So often, I see a piece start off with some dictionary definition of the concept or word to be discussed.
It’s a crutch:
– Avoid coming up with an original introduction,
– Vaguely establish credibility and/or authority, and/or
– Make sure an article has at least one respectable citation.
The problem: it’s SO boring, so clichéd, so obvious and expected, and it usually tells readers something they already know. Who feels drawn in by such a dull crutch? Not a great lead!
I often move on when I see such. Like many of us, I do lots of scanning, and if my initial impression is weak, game over, on to the next item. I can look things up in a Dictionary myself. That first line us the most important in the whole piece, as often enough it decides whether I’ll ever see the rest.
It pays to try harder. If you want to write, WRITE! Right?
Even if you fail, fall on your face, and often – don’t all of us who try? – you’re far better off leading with your own voice, not some dry recitation from some source. Effort builds growth, risks pay off in time, and every once in a while, you just might hit a home run. Wow! What a moment. Exists in no dictionary…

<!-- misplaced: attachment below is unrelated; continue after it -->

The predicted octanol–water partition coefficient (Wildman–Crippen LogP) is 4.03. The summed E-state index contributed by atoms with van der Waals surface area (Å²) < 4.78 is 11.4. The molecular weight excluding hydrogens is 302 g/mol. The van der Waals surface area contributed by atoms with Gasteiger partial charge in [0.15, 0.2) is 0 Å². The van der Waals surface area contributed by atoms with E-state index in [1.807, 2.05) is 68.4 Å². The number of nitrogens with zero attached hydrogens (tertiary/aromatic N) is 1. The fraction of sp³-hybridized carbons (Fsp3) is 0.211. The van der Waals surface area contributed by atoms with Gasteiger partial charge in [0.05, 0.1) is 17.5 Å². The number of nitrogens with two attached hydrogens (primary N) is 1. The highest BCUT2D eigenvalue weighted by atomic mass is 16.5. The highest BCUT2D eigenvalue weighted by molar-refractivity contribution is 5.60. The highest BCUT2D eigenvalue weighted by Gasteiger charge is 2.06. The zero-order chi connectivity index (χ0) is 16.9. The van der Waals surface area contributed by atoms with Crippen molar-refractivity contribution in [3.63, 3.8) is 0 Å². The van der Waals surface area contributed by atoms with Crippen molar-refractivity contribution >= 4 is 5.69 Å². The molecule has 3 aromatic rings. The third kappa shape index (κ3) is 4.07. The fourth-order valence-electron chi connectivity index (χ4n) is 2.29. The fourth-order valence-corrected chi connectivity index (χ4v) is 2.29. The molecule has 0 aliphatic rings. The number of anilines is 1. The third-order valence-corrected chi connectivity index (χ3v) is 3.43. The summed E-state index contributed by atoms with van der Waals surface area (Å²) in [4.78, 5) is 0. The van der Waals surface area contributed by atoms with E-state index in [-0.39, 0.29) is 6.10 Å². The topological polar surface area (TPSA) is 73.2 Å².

You can’t do it from the bench. And dictionary definition intros, to me at least, sounds like idle chatter from the bench. Not from the batter’s box, where all eyes watch you – ALL! – as you take each swing…
That’s writing for yourself, introducing YOUR ideas on YOUR terms with YOUR words. That’s aiming for a home run with every swing.
That’s where the action lies. The rewards. The magic. Nothing dull there.
I say yes, no doubt, no regrets.
My source? For better or worse, me. Why not? If I don’t trust “me”, who else should? Why write if your ideas don’t count for something? We can doubt – everyone does, I certainly do and often – but not try? No, I reject that plan. Take swing after swing!
How about you?
Let me know. Your ideas matter.
Take a chance. Aim for the bleachers!
Live a little. Speak! Live.
What else is life for, but to live?